Since the late 1990s, a consensus has emerged among scholars of the post-communist transitions that an enfeebled state is not an asset but a liability to a transition economy. Moreover, it is now accepted that underdeveloped fiscal capacity is a leading cause of state weakness in Eastern Europe and the former Soviet Union. This article compares the alternative revenue extraction strategies developed by state leaders in post-communist Poland and Russia. It stresses political institutional constraints to explain why Poland opted for (...)
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  13. Carmen Stoian & Rodica Milena Zaharia (2012). CSR Development in Post-Communist Economies: Employees' Expectations Regarding Corporate Socially Responsible Behaviour – the Case of Romania. Business Ethics 21 (4):380-401.score: 120.0
    Drawing on stakeholder theory and the evolutionary approach to institutions, this paper investigates the channels through which corporate social responsibility (CSR) is developed in post-communist economies by focusing on the employee background factors that shape the employees' expectations with regard to corporate socially responsible behaviour. We identify three channels through which exogenous and endogenous CSR are developed: employees with work experience in multinational enterprises (MNEs) (leading to exogenous CSR), employees with CSR knowledge (leading to exogenous CSR) and employees with experience (...)
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  14. Anna Grzymala-Busse & Pauline Jones Luong (2002). Reconceptualizing the State: Lessons From Post-Communism. Political Theory 30 (4):529-554.score: 120.0
    The (re)building of the post-communist states offers new perspectives both on the state and on the multiple transitions that followed communism. Specifically, it shifts our analytical focus from states as consolidated outcomes and unitary actors to the process by which states come into being and into action in the modern era. This process consists of elite competition over policy-making authority, which is shaped and constrained by existing institutional resources, the pacing of transformation, and the international context. The four ideal types (...)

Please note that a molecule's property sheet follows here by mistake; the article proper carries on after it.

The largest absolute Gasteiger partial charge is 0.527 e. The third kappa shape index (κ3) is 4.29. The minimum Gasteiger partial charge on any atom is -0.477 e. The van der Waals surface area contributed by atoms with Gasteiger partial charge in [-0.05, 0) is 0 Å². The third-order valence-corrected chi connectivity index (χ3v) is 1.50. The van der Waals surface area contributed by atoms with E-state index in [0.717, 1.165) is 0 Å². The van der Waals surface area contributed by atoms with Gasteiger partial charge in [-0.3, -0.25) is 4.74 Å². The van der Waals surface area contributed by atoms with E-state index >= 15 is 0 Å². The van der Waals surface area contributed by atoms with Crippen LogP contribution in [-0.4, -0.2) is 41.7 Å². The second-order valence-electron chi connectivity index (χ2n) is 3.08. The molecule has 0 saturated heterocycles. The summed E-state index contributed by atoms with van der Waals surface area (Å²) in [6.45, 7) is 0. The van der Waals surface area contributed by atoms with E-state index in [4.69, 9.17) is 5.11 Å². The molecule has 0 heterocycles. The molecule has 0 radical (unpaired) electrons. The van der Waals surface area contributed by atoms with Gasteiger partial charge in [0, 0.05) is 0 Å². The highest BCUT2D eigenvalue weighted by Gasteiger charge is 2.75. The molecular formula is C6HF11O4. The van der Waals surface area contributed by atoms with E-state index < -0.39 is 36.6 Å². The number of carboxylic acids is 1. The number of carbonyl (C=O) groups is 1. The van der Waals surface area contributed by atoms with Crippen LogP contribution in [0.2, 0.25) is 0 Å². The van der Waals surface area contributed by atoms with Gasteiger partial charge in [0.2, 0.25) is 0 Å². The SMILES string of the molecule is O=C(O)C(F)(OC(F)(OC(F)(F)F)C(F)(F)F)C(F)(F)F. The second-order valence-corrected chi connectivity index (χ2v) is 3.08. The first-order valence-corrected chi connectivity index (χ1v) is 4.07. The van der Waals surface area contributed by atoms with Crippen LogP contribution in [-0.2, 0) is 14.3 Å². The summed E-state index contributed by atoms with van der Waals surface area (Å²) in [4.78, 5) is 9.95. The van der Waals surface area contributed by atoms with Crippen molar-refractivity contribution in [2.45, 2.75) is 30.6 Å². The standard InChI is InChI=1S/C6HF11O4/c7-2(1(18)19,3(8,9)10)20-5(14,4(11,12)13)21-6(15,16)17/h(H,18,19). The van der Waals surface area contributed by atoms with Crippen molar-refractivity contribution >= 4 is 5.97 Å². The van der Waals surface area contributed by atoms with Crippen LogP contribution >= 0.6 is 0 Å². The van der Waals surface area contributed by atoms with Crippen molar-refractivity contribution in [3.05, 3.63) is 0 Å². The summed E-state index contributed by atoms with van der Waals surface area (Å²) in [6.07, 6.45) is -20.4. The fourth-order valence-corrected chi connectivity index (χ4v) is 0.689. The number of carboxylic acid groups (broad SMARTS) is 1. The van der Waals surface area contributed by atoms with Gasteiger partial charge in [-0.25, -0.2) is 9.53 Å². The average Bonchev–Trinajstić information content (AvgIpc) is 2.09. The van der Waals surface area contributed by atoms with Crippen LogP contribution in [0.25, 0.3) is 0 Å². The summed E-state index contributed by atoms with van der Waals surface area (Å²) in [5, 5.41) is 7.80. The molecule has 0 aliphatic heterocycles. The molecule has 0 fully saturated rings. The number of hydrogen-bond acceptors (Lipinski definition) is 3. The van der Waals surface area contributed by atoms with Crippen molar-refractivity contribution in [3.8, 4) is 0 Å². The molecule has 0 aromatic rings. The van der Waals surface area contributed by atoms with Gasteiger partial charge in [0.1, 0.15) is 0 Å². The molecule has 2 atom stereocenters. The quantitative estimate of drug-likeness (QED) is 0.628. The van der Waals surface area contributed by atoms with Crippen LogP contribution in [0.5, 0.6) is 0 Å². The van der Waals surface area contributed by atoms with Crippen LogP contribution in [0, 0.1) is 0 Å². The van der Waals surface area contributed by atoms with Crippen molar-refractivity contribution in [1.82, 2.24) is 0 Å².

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  15. Michael Shafir (2010). Rotten Apples, Bitter Pears: An Updated Motivational Typology of Romania's Radical Right's Anti-Semitic Postures in Post-Communism. Journal for the Study of Religions and Ideologies 7 (21):150-187.score: 120.0
    Post-communist anti-Semitism in Romania and elsewhere in East Central Europe is not necessarily driven by the same motivations. Basically, each of the categories I employ in the taxonomy (updating earlier endeavors) acts out of a different motivation and has a different temporal orientation. What they all share, however, is precisely the attempt to respond to the need to produce what Benedict Anderson called an “imagined community,” in albeit significantly different positive terms of reference. A distinction is made between the following (...)
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  16. Václav Bělohradsky (2011). The Post-Communist Manifesto. Human Affairs 21 (1):62-69.score: 102.0
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  17. Alexander Filatov (1994). Unethical Business Behavior in Post-Communist Russia. Business Ethics Quarterly 4 (1):11-15.score: 96.0
    Russian is presently in a transition stage between the old centrally administered command economy and a market economy. The result is uncertainty and instability. In such a situation there is both little room and little concern for business ethics. The objective conditions for this include distortions in the systems of supply and exchange, political instability, and judicial ineffectiveness. The subjective conditions include the breakdown of morality under the communist system, and the wide acceptance of “wild” capitalism as a necessary stage (...)